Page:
Next was the aforementioned Mr. Gohda, who commanded the audience to spend their entire weekend paying attention only to him. My camera seems to have stolen his face, at least temporarily.

Along with Mr. Gohda, the Onegai Teacher crew was represented by character designer Yasunori Ide.

Then writer extraordinaire Satoru Akahori took the mic. Man, check out the suit on that guy! I haven’t seen anything that smart and austere on a man since I was at the Tomb of Mao Zedong! Mr. Akahori’s a talented writer; he can handle both action AND comedy!

Then Hiroaki Inoue was called to the stage from the audience to hype the upcoming Anime Expo Tokyo. This is an event I wouldn’t mind attending, but I have a hard time justifying the bucks for an American-style con that just happens to take place in Tokyo. Tokyo is pretty cool, it doesn’t need a con to have that party-time atmosphere.

Opening ceremonies closed with co-chairs Ryan Gavigan and Frank Sanchez and vice chair Isaac Sher cracking wise and allowing the fans to declare the convention open.

Then Monica Rial threw a plush doll. Yaaaaaay!

One of the things that ACen does to drum up revenue is some fairly aggressive merchandising. This item, which I positively cannot wait to buy, is the prototype for a Sailor Bubba bobblehead doll. Considering that Sailor Bubba really only has one joke, it’s impressive that it’s lasted this long and is still amusing. I think Bubba really needs to just build himself an actual, working Moon Crescent Wand cigar cutter/lighter.

Anime Weekend Atlanta 2003 Convention Report

Here is PROOF POSITIVE I was at this convention! Actually, I’m a little embarrassed, because I hardly took any photos. I’ve only got one page’s worth, and that’s stretching it. But for your consideration, here they are.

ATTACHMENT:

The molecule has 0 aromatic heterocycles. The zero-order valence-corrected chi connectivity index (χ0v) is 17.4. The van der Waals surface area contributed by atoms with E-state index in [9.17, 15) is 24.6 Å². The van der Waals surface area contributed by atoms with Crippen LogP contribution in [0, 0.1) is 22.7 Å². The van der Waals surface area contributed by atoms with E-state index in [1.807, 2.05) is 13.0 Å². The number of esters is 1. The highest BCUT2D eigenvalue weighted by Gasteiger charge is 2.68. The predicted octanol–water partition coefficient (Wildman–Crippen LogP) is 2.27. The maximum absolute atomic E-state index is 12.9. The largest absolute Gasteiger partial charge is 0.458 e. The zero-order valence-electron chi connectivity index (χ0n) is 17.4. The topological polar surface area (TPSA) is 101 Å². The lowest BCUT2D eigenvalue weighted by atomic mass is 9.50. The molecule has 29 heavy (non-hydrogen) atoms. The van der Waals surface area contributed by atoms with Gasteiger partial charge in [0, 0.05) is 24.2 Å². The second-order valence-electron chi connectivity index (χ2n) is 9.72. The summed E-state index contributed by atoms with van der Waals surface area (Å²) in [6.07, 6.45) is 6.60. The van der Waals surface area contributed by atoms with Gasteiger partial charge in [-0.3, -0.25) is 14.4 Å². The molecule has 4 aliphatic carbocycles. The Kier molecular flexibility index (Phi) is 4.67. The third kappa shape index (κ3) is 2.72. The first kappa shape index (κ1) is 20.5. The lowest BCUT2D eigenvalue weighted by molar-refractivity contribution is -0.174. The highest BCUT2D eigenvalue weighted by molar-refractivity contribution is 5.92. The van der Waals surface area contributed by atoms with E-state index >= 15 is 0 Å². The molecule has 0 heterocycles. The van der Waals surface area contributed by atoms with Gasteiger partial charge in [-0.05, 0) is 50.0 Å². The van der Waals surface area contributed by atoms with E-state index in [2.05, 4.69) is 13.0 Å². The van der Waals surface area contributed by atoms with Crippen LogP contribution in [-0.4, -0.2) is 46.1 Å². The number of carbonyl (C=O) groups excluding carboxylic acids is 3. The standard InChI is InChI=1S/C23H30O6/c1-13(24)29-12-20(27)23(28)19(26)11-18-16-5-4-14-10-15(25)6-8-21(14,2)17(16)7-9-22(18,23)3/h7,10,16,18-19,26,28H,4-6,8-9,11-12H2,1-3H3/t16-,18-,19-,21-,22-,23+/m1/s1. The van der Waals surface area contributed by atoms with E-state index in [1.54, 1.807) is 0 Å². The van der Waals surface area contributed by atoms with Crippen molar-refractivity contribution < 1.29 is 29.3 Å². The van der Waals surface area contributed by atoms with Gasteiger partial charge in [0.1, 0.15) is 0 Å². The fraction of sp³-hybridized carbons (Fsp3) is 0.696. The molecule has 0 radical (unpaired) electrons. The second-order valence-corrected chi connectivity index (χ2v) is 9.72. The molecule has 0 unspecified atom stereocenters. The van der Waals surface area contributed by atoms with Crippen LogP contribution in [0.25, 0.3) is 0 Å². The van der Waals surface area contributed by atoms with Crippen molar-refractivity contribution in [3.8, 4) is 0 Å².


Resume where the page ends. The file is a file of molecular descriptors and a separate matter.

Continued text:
AWA 2003!

There’s a giant banner for the Anime Network. They’re launching a linear cable channel, so make sure you write to Comcast or Cablevision or whoever and demand it. That way, they definitely WON’T add it. Just like the sons of bitches didn’t add Boomerang when I asked them to. Bastards. How the hell am I supposed to watch Topcat without– anyway…

AWA 2003!

This is kind of cute, but I’m starting to see too many homemade signs like this one. Kids at the artist’s alley had signs begging for hugs and spare change. Anyway, the thing to remember about these signs is, they’re an invitation for ridicule on the internet.

AWA 2003!


AWA 2003!


AWA 2003!


AWA 2003!

I’m not a big costume dude, but this chick has a very nice Full Moon o Sagashite outfit.

AWA 2003!

…and then there’s this lady. She’s… uh, I’m pretty sure she’s from a Castlevania game. No wait, it’s got to be one of the Amano-designed Final Fantasys. Definitely. Don’t ask me who, though.

AWA 2003!

Hi, Jerry! Jerry Chu from Bandai was giving away neat promotional boxes at the Bandai Entertainment panel. But you know, those boxes didn’t seem very interesting to me.